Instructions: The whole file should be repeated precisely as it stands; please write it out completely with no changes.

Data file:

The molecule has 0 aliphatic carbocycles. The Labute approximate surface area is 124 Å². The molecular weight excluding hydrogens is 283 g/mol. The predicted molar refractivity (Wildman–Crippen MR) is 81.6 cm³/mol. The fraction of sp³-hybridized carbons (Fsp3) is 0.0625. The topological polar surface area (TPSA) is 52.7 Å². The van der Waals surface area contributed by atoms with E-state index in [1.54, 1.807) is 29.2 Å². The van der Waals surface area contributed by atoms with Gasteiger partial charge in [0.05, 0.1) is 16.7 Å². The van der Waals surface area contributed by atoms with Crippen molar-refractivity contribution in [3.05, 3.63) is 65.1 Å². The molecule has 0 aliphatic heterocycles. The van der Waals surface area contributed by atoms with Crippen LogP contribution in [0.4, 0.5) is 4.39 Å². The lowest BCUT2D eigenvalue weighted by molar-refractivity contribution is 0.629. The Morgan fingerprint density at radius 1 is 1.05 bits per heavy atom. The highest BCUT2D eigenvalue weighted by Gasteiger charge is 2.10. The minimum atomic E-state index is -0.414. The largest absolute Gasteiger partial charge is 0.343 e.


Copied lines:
The molecule has 0 aliphatic carbocycles. The Labute approximate surface area is 124 Å². The molecular weight excluding hydrogens is 283 g/mol. The predicted molar refractivity (Wildman–Crippen MR) is 81.6 cm³/mol. The fraction of sp³-hybridized carbons (Fsp3) is 0.0625. The topological polar surface area (TPSA) is 52.7 Å². The van der Waals surface area contributed by atoms with E-state index in [1.54, 1.807) is 29.2 Å². The van der Waals surface area contributed by atoms with Gasteiger partial charge in [0.05, 0.1) is 16.7 Å². The van der Waals surface area contributed by atoms with Crippen molar-refractivity contribution in [3.05, 3.63) is 65.1 Å². The molecule has 0 aliphatic heterocycles. The van der Waals surface area contributed by atoms with Crippen LogP contribution in [0.4, 0.5) is 4.39 Å². The lowest BCUT2D eigenvalue weighted by molar-refractivity contribution is 0.629. The Morgan fingerprint density at radius 1 is 1.05 bits per heavy atom. The highest BCUT2D eigenvalue weighted by Gasteiger charge is 2.10. The minimum atomic E-state index is -0.414. The largest absolute Gasteiger partial charge is 0.343 e.